Several of the responses stress the importance of personal connections/relationships. Hasn't that always been the need of the church in reaching people? Isn't that an area where Christ-in-us should make a significant difference? But isn't it also an area where we often struggle (for a whole variety of reasons, including time, energy, understanding)?
Thursday, November 10, 2005
100% of royalties from Safely Home will go to help persecuted Christians and to spread the gospel in their countries. This book is my gift to the Lord, and to my persecuted brothers and sisters in Christ. I hope readers will enjoy this story. It isn't a downer, it's an inspiration and encouragement. It has its light moments, and it conveys a fresh view of heaven. I pray it helps readers to find their joy in Christ and serve Him with greater joy and abandonment.
Monday, November 07, 2005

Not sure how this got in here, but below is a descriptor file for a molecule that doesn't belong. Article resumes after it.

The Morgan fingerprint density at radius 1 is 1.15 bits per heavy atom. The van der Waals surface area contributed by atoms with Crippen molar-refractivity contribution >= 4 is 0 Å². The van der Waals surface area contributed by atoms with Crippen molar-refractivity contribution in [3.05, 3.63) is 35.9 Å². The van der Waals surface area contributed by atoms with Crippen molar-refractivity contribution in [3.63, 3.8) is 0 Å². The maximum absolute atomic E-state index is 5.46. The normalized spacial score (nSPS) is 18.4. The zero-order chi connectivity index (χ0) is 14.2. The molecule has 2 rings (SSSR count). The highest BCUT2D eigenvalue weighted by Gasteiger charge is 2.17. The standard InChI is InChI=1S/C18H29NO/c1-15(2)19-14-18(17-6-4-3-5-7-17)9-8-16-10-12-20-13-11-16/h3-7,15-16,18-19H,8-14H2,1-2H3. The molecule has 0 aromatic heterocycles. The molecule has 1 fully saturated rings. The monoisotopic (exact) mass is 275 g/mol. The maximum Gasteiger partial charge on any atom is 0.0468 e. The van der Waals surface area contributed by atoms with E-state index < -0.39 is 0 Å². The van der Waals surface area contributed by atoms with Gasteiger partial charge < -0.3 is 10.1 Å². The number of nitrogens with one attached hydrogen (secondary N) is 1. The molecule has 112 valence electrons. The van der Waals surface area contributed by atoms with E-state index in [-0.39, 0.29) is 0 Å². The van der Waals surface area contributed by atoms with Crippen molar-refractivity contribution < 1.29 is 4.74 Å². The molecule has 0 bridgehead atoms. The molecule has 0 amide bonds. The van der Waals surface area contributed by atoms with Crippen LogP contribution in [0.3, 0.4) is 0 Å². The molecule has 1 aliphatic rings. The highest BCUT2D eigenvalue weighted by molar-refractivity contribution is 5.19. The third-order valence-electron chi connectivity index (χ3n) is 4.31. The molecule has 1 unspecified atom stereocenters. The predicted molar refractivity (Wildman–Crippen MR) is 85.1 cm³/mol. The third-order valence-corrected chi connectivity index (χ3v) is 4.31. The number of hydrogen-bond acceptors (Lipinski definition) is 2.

The explanation of what an elder actually does. Here is where Newton’s book really shines. One cannot put it down without having greater clarity on the principal and practical role of the elder in congregational life. He divided elder duties into four easily understood and biblically defensible categories: doctrine, discipline, direction, and distinction (41). Doctrine refers to responsibility for the teaching of the church. Discipline refers to responsibility for the church’s holiness. Direction involves decision making while distinction implies an elder will model the Christian life. Very clear, very nice. Toward the end of the book, Newton even included an agenda from one of his elders’ meetings at South Woods Baptist (149). Seeing this agenda, it is easy to imagine a group of men, seated around a table, thinking and praying about the spiritual health of the believers in their care, thoughtfully considering who would be best to teach a children’s class, and brainstorming evangelistic ideas for the summer. These men have gathered together to build up the church; they are "engaged in the work of the Lord, knowing that in the Lord your labor is not in vain" (1Cor. 15:58).